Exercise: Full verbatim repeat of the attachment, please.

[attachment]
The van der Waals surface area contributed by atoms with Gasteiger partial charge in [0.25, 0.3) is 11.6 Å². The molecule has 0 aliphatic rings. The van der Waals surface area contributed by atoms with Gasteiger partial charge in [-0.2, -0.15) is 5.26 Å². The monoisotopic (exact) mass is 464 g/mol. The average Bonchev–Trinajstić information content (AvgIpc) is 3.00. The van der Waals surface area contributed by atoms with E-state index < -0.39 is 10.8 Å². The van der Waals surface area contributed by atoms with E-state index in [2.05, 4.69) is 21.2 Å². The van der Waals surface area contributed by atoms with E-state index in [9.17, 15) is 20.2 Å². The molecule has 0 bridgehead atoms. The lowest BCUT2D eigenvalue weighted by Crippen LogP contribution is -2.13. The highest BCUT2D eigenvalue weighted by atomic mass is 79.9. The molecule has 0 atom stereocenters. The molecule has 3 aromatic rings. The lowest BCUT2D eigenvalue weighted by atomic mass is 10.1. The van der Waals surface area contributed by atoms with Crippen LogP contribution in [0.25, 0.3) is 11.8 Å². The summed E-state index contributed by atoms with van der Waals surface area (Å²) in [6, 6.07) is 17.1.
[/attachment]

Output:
The van der Waals surface area contributed by atoms with Gasteiger partial charge in [0.25, 0.3) is 11.6 Å². The molecule has 0 aliphatic rings. The van der Waals surface area contributed by atoms with Gasteiger partial charge in [-0.2, -0.15) is 5.26 Å². The monoisotopic (exact) mass is 464 g/mol. The average Bonchev–Trinajstić information content (AvgIpc) is 3.00. The van der Waals surface area contributed by atoms with E-state index < -0.39 is 10.8 Å². The van der Waals surface area contributed by atoms with E-state index in [2.05, 4.69) is 21.2 Å². The van der Waals surface area contributed by atoms with E-state index in [9.17, 15) is 20.2 Å². The molecule has 0 bridgehead atoms. The lowest BCUT2D eigenvalue weighted by Crippen LogP contribution is -2.13. The highest BCUT2D eigenvalue weighted by atomic mass is 79.9. The molecule has 0 atom stereocenters. The molecule has 3 aromatic rings. The lowest BCUT2D eigenvalue weighted by atomic mass is 10.1. The van der Waals surface area contributed by atoms with Crippen LogP contribution in [0.25, 0.3) is 11.8 Å². The summed E-state index contributed by atoms with van der Waals surface area (Å²) in [6, 6.07) is 17.1.